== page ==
For those unfamiliar with polymaths, they are “a person of great learning in several fields of study.” In more general terms, a polymath is a renaissance man. Da Vinci is the quintessential polymath. He was an expert painter, sculptor, architect, musician, mathematician, engineer, inventor, anatomist, geologist, cartographer, botanist, and all around great guy. So what? Why should anyone care? Isn’t the whole idea of the renaissance man dead?
We live in a world of hyper-specialization. We are urged to pick one aspect, one niche, a small corner of the market, and pursue it relentlessly until we are better and more efficient than anyone else. While this works great in business (doing everything is a surefire way to kill your company), it doesn’t lead to a satisfying or experiential life. Your identity becomes intertwined with your job function and you guarantee yourself a mid-life crisis (or mid-twenties crisis).
Now, You don’t have to be Da Vinci to be a polymath. By all means, don’t attempt to master architecture, botany, painting, engineering, etc. all at the same time. He was certainly an outlier of the population, even by today’s standards. Dedicated learning takes time, patience, and process. Neil Rackham, author of the classic book SPIN Selling urged sales consultants to focus on one new skill at a time, aim for quantity, try it out a few times, then go for quality. Once you’ve mastered one skill you can move on to the next one. Use time blocking techniques for focused, head down time, to concentrate on developing new skills. Look for the most impactful thing to learn first and focus on that. In The One Thing Gary Keller preaches the use of “the focusing question.” “What is the one thing I can do today that will make everything else easier or unnecessary?” Take this approach to developing new skills. “What is the one thing I can learn that will make the next thing easier?” Believe me, this is much easier said than done.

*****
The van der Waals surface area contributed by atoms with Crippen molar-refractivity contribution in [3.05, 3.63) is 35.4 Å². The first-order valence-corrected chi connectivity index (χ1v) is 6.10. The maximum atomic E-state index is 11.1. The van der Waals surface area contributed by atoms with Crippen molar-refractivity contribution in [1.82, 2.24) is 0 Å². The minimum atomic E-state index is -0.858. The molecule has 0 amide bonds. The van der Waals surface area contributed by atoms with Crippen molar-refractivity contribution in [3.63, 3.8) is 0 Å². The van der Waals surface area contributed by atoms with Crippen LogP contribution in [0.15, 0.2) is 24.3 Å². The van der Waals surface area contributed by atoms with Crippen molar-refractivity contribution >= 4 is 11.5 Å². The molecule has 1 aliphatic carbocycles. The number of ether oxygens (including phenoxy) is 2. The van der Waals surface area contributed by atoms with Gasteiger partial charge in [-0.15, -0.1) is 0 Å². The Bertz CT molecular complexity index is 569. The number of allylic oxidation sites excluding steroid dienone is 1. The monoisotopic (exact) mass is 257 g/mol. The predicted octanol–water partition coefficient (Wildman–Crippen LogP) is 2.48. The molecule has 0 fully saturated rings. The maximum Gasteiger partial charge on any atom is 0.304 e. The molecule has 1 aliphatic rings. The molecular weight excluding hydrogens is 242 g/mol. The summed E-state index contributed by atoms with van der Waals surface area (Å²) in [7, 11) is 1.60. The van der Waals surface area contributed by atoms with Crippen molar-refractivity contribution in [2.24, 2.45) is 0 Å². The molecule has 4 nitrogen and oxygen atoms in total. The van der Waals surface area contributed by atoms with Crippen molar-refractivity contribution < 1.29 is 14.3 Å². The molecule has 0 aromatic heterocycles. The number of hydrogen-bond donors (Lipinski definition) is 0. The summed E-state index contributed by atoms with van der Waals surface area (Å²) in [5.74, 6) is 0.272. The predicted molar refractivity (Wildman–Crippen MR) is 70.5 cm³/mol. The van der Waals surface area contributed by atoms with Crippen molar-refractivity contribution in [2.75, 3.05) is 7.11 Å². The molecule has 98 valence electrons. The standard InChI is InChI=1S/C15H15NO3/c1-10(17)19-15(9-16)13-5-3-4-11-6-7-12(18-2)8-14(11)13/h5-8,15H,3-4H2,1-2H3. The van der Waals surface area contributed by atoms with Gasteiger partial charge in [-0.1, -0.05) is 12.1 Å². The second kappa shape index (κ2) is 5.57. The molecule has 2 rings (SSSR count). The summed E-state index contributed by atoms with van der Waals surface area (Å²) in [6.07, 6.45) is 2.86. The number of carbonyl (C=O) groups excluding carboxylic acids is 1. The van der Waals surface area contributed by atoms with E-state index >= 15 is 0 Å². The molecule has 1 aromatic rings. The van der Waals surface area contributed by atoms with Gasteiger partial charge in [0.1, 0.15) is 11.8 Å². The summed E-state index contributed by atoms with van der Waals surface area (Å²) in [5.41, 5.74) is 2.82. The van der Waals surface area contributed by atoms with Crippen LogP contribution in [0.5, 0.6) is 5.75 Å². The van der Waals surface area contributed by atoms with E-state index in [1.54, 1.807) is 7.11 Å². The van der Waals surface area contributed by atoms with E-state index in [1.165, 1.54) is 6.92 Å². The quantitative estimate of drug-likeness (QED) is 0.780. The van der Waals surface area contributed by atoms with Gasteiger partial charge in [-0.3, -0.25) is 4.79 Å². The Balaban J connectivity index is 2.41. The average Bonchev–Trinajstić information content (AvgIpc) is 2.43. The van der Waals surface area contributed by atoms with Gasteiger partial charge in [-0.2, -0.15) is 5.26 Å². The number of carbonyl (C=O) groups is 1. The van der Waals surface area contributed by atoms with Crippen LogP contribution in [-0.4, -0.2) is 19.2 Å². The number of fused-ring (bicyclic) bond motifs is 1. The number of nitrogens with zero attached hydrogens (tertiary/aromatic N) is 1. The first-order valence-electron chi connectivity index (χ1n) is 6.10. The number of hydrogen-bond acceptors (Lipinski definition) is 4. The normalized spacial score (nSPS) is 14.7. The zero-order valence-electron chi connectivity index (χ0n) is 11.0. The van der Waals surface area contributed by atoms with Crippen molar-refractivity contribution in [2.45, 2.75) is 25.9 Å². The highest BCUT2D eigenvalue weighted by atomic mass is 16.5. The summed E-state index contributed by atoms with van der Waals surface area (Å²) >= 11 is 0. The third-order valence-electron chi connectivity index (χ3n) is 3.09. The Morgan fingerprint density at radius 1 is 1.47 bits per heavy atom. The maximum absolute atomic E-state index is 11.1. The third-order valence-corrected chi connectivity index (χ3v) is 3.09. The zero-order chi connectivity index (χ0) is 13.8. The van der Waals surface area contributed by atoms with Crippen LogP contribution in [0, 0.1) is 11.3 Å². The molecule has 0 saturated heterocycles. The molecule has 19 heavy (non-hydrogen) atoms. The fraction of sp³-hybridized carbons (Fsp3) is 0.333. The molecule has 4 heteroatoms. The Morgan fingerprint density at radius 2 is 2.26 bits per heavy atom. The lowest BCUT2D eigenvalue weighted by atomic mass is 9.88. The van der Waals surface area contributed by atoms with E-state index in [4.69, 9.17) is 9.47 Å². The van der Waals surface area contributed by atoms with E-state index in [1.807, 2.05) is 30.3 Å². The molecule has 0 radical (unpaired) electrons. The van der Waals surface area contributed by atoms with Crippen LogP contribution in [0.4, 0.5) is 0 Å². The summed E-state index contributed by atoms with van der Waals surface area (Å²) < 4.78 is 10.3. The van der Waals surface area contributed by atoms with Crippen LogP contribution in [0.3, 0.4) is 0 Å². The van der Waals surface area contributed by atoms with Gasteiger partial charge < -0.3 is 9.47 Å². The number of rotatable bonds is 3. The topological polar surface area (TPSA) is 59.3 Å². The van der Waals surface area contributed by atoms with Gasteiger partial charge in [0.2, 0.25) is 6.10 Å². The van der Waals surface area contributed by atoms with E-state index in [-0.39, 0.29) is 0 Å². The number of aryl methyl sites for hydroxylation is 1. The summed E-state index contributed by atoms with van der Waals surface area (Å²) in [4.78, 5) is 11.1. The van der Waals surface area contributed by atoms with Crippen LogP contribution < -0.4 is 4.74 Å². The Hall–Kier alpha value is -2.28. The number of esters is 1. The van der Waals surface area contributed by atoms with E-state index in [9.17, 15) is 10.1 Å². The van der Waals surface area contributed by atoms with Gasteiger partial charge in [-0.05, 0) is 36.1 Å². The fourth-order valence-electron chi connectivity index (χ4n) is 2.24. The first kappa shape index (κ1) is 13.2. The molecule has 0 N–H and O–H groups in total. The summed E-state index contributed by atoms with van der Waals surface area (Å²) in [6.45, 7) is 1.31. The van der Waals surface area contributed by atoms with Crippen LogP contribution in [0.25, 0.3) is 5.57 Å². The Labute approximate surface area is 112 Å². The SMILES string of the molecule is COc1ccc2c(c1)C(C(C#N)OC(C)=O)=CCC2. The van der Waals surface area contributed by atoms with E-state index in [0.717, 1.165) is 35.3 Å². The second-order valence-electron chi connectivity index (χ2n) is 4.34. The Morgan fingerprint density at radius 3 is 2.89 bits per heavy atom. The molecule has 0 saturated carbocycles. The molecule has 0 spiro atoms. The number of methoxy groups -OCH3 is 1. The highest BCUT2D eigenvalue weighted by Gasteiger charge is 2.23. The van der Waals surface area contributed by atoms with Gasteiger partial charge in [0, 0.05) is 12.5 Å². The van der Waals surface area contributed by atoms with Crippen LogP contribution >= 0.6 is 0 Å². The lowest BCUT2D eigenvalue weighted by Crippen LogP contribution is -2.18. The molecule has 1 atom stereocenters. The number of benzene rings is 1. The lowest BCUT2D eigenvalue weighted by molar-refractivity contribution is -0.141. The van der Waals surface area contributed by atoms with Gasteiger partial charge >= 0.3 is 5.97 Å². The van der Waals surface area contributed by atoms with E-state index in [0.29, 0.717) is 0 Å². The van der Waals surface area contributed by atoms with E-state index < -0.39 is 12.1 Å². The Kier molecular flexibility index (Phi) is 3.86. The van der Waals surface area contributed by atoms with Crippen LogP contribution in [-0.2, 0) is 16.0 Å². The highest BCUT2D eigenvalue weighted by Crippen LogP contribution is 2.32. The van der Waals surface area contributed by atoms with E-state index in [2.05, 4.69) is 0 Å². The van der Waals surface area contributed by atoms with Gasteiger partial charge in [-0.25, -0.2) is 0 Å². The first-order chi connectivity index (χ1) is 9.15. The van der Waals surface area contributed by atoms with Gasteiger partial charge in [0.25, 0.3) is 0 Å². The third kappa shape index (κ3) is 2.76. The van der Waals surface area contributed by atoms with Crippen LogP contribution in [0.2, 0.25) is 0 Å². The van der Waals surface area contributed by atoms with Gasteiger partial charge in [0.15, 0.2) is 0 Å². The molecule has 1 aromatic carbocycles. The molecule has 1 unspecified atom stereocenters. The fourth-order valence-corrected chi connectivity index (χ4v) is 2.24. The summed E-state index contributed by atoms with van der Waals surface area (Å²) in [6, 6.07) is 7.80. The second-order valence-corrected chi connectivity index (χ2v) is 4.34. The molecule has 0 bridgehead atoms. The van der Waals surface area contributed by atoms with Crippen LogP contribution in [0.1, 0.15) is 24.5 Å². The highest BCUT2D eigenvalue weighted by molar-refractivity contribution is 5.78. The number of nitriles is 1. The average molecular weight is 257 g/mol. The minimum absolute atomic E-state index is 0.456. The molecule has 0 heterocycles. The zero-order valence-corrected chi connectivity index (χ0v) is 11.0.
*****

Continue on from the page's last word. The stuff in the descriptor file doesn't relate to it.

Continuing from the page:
In my limited experience of adult life, I have attempted careers in fantasy illustration, photography retouching, phone sales, marketing for health insurance, and now entrepreneurship. While not every experience has been satisfying, rewarding, or yielded success, I have not regretted the experiential learning that has come along with it. Each has had a skill or knowledge base that has carried from one to the other. The journal of Neurorehabilitation and Neural Repair (Vol. 27:3) stated in 2013, “successful training not only prompts skill-specific changes in the brain, but also more global changes that are consistent across many different types of skills. As you become more adept at a skill, your brain no longer needs to work as hard at it. The brain shifts from more controlled to more automatic processing as a skill is learned, regardless of the specific type of training.” Learning new things is great. It makes you better at the things you were already good at.
Recently Tim Ferriss, of Four-Hour fame, published a podcast “essay” on the “top 5 reasons to be a jack of all trades.” I couldn’t agree more with his sentiment and I highly recommend you listen to it. Try picking up a new habit or skill. Why not? It’s time we bring back the polymath.
Music to get you going:
About The Author
Stu is an MBA student at the David Eccles School of Business. He has spent the last few years in the fine art world as a designer and illustrator. When he isn't obsessing about building out new processes and goal forming, he loves eating sushi, playing guitar, binge watching Star Trek, and digging holes in the yard.